I’m going to be art journaling more. I was cleaning my craft area and had the strong urge to rearrange things, which led, of course, to playing with art tools: those less familiar (Poscas) and those well worn-in (a range of graphite and carbon pencils).
In the process I realized that, having intended and neglected to post here all night, I have been spending so much time on the computer that I’ve begun to lose touch with living…or at least, what life must have been like before the computer.
Really…there was life before the computer?
I actually wrote out something that I now realize was a poem that related the above. I’m not posting it, because there has to be some part of my life that I’m not putting online. I’m just surprised it came out of me, though. I don’t generally expect this brain to generate poems. It really sounded more like a notation, though…combined with paying attention to my lettering and spacing, on unlined paper. So…like a mixture of art and writing, in which I relax the rules of writing.
I should really mention that some of what I was messing around with in my art journal was another design for a linocut (cut linoleum block for printing)…which is something both unusual for me to do at this point in time (though I’ve both wanted and prepared for it), and something I was introduced to at least 20 years ago.
For some reason I like the idea of doing activities in which I can accidentally wound myself: linocuts obviously involve the use of ultra-sharp knives, like sewing and beadwork involve sharp pointed objects. At one time I intended to try woodcuts, but…linocuts are a bit more familiar…even if I did get the rice-starch glue, and I have the gouache.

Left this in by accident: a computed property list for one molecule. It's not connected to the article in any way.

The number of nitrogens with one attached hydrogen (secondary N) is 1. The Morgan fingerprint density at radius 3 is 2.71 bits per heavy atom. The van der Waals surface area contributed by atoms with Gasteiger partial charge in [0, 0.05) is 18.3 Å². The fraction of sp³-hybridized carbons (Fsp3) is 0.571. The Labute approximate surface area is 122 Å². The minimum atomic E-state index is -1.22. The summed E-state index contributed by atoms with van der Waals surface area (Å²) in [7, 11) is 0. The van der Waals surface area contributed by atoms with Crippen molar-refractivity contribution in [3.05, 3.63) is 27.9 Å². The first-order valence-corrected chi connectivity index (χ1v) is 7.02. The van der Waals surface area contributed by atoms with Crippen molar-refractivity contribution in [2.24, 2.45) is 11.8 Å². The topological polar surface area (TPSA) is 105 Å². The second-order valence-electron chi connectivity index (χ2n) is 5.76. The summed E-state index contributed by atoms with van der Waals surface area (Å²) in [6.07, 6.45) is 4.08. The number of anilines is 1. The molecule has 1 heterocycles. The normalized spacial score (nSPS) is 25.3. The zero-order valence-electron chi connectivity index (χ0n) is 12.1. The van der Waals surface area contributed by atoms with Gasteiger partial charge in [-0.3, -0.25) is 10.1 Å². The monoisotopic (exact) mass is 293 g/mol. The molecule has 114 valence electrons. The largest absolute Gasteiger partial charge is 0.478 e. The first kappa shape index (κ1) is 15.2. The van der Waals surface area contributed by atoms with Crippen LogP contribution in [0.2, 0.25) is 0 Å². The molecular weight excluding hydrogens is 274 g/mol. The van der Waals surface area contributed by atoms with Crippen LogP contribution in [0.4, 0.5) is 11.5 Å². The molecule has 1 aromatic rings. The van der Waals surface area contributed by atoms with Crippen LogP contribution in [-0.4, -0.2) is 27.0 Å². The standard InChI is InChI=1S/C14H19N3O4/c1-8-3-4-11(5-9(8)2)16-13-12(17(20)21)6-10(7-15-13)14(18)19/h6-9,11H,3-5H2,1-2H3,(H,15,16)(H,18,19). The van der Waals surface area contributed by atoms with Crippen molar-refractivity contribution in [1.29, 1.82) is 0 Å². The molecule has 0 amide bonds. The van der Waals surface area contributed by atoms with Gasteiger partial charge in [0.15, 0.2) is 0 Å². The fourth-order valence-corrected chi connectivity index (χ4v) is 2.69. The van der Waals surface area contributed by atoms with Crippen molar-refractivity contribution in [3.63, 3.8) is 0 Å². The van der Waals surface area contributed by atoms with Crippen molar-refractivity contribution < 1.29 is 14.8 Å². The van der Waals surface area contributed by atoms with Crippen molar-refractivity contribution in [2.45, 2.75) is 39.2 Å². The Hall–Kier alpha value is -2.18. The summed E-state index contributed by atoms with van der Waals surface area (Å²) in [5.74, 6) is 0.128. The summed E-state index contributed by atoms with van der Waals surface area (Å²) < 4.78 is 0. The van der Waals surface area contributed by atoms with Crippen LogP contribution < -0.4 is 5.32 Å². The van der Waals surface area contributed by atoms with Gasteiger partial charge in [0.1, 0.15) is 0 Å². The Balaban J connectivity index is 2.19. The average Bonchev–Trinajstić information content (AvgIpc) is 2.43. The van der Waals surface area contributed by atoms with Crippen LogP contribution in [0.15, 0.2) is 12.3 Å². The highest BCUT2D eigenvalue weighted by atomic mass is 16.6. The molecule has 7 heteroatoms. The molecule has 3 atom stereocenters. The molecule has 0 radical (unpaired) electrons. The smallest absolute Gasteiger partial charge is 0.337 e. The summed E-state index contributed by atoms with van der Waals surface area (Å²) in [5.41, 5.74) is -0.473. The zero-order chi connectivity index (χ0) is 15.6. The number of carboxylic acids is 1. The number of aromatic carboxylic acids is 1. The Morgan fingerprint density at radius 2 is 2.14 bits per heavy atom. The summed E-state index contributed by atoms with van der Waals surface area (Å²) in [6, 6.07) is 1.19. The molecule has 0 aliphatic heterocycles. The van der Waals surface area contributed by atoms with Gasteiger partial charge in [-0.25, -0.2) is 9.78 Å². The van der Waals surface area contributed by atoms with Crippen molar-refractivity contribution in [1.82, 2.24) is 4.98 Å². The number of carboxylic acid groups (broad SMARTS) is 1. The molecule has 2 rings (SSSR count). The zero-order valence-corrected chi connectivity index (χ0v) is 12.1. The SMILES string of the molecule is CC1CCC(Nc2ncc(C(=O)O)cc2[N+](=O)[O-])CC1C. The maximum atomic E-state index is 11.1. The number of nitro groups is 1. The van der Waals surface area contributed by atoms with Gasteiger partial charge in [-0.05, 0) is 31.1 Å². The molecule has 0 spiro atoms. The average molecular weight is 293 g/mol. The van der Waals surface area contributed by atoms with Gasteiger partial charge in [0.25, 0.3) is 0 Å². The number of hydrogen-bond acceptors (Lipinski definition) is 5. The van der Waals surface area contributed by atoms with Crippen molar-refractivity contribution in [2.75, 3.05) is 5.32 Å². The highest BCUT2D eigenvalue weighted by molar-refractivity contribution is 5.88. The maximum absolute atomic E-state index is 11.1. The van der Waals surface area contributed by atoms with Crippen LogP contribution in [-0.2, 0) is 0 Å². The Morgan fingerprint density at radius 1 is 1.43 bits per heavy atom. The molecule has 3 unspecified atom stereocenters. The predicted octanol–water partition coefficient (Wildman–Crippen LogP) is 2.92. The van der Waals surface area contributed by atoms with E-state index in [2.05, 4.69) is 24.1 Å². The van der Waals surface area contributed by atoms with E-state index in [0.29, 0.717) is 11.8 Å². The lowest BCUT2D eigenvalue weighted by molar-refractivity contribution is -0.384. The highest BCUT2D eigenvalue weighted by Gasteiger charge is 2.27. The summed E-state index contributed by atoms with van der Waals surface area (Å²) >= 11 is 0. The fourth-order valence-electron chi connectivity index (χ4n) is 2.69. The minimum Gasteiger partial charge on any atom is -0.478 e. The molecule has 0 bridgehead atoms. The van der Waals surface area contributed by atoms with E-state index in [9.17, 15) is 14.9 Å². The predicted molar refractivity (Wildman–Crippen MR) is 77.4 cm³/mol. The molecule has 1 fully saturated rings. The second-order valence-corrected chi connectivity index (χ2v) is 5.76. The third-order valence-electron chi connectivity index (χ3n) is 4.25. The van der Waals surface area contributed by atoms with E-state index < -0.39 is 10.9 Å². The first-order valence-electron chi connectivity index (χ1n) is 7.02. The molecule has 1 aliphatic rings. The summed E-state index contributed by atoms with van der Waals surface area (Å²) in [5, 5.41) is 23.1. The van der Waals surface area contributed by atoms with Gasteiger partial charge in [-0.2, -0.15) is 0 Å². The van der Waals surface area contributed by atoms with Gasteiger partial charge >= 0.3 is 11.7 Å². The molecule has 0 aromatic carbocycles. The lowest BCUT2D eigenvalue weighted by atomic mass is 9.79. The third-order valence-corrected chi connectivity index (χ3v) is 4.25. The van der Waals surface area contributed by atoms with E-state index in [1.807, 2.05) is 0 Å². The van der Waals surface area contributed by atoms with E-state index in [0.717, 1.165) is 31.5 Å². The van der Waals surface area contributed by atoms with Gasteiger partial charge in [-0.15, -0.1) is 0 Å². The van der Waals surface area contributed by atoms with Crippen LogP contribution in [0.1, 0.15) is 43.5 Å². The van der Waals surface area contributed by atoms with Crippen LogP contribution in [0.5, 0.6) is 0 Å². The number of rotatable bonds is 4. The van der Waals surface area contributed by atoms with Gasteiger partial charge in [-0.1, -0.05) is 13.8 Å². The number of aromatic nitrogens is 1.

And I still need to test out the Sennelier Prussian Blue watercolor I got, however long ago. I’ve wanted to view the quality and lightfastness next to Daniel Smith Prussian Blue, which I know fades slightly in color intensity after months in direct sunlight (it was at least six months; checking now would require untaping the thing from the window).
I did get discouraged after seeing the performance of some of my watercolor paints over time in direct sunlight…but dealing with brushes is a logical extension of my skills, where I could grow. (I can see the point now that some of my Art teachers emphasized, in never becoming stagnant in one’s practice.) Because I think I’m getting a little closer to even-keeled at this point, I’m thinking that I probably shouldn’t hold to, “sewing and beading only,” as a guide toward further art or craft practice, as I put forth recently.
Intimidation at the toxicity of pigments and paints (ironic); the trouble of finding well-performing quality brushes in large sizes and at reasonable prices; the cost of large sheets of watercolor paper; and the fact that I normally have trouble discerning subject matter for paintings; have all contributed to my being held up in progress with watercolor.
But: if I did want to be a subject specialist in an Academic setting…would I really want to take Art classes at the Master’s level? If I got the opportunity to focus not only on art production, but on what I’m actually mentally doing? I can see that.